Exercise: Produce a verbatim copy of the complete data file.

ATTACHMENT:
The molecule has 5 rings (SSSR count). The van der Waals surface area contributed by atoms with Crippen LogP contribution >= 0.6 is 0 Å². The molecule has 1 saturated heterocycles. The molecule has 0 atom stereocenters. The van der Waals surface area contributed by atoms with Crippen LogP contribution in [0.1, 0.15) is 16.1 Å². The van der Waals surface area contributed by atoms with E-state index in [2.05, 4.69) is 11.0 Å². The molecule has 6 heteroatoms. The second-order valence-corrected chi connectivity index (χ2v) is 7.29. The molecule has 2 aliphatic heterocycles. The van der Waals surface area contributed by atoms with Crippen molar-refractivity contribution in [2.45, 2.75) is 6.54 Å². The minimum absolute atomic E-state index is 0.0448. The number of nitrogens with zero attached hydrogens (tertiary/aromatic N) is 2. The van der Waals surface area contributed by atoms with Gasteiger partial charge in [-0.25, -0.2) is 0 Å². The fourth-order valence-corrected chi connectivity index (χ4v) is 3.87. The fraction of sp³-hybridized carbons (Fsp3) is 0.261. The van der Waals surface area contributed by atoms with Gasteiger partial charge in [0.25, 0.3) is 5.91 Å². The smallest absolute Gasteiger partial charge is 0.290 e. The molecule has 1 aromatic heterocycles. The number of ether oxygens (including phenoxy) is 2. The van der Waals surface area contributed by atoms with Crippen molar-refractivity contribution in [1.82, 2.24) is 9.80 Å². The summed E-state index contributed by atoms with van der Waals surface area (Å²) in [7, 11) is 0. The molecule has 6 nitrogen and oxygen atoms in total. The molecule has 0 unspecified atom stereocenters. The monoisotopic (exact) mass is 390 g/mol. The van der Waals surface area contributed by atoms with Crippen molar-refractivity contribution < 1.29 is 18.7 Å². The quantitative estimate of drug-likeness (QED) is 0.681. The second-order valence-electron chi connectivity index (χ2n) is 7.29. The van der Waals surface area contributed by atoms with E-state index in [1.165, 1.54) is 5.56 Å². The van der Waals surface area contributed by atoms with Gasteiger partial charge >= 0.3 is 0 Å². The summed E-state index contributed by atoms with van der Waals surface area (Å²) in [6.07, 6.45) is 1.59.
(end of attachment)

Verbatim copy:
The molecule has 5 rings (SSSR count). The van der Waals surface area contributed by atoms with Crippen LogP contribution >= 0.6 is 0 Å². The molecule has 1 saturated heterocycles. The molecule has 0 atom stereocenters. The van der Waals surface area contributed by atoms with Crippen LogP contribution in [0.1, 0.15) is 16.1 Å². The van der Waals surface area contributed by atoms with E-state index in [2.05, 4.69) is 11.0 Å². The molecule has 6 heteroatoms. The second-order valence-corrected chi connectivity index (χ2v) is 7.29. The molecule has 2 aliphatic heterocycles. The van der Waals surface area contributed by atoms with Crippen molar-refractivity contribution in [2.45, 2.75) is 6.54 Å². The minimum absolute atomic E-state index is 0.0448. The number of nitrogens with zero attached hydrogens (tertiary/aromatic N) is 2. The van der Waals surface area contributed by atoms with Gasteiger partial charge in [-0.25, -0.2) is 0 Å². The fourth-order valence-corrected chi connectivity index (χ4v) is 3.87. The fraction of sp³-hybridized carbons (Fsp3) is 0.261. The van der Waals surface area contributed by atoms with Gasteiger partial charge in [0.25, 0.3) is 5.91 Å². The smallest absolute Gasteiger partial charge is 0.290 e. The molecule has 1 aromatic heterocycles. The number of ether oxygens (including phenoxy) is 2. The van der Waals surface area contributed by atoms with Crippen molar-refractivity contribution in [1.82, 2.24) is 9.80 Å². The summed E-state index contributed by atoms with van der Waals surface area (Å²) in [7, 11) is 0. The molecule has 6 nitrogen and oxygen atoms in total. The molecule has 0 unspecified atom stereocenters. The monoisotopic (exact) mass is 390 g/mol. The van der Waals surface area contributed by atoms with Crippen molar-refractivity contribution < 1.29 is 18.7 Å². The quantitative estimate of drug-likeness (QED) is 0.681. The second-order valence-electron chi connectivity index (χ2n) is 7.29. The van der Waals surface area contributed by atoms with E-state index in [1.165, 1.54) is 5.56 Å². The van der Waals surface area contributed by atoms with Gasteiger partial charge >= 0.3 is 0 Å². The summed E-state index contributed by atoms with van der Waals surface area (Å²) in [6.07, 6.45) is 1.59.